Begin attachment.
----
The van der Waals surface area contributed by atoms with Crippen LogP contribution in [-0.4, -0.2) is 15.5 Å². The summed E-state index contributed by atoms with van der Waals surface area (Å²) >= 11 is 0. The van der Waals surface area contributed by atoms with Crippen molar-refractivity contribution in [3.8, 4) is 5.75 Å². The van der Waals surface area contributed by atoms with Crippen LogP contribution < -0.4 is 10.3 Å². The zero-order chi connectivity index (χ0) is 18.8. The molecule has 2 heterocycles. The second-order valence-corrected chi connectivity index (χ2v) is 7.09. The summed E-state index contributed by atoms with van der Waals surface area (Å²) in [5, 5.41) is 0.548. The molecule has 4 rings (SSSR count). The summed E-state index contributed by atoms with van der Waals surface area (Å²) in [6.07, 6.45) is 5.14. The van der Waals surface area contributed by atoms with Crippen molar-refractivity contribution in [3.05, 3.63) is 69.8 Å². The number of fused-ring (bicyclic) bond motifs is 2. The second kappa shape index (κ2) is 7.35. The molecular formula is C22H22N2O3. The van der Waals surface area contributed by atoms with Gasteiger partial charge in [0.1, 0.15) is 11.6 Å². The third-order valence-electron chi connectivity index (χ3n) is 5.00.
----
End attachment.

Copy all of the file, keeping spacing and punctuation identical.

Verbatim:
The van der Waals surface area contributed by atoms with Crippen LogP contribution in [-0.4, -0.2) is 15.5 Å². The summed E-state index contributed by atoms with van der Waals surface area (Å²) >= 11 is 0. The van der Waals surface area contributed by atoms with Crippen molar-refractivity contribution in [3.8, 4) is 5.75 Å². The van der Waals surface area contributed by atoms with Crippen LogP contribution < -0.4 is 10.3 Å². The zero-order chi connectivity index (χ0) is 18.8. The molecule has 2 heterocycles. The second-order valence-corrected chi connectivity index (χ2v) is 7.09. The summed E-state index contributed by atoms with van der Waals surface area (Å²) in [5, 5.41) is 0.548. The molecule has 4 rings (SSSR count). The summed E-state index contributed by atoms with van der Waals surface area (Å²) in [6.07, 6.45) is 5.14. The van der Waals surface area contributed by atoms with Crippen molar-refractivity contribution in [3.05, 3.63) is 69.8 Å². The number of fused-ring (bicyclic) bond motifs is 2. The second kappa shape index (κ2) is 7.35. The molecular formula is C22H22N2O3. The van der Waals surface area contributed by atoms with Gasteiger partial charge in [0.1, 0.15) is 11.6 Å². The third-order valence-electron chi connectivity index (χ3n) is 5.00.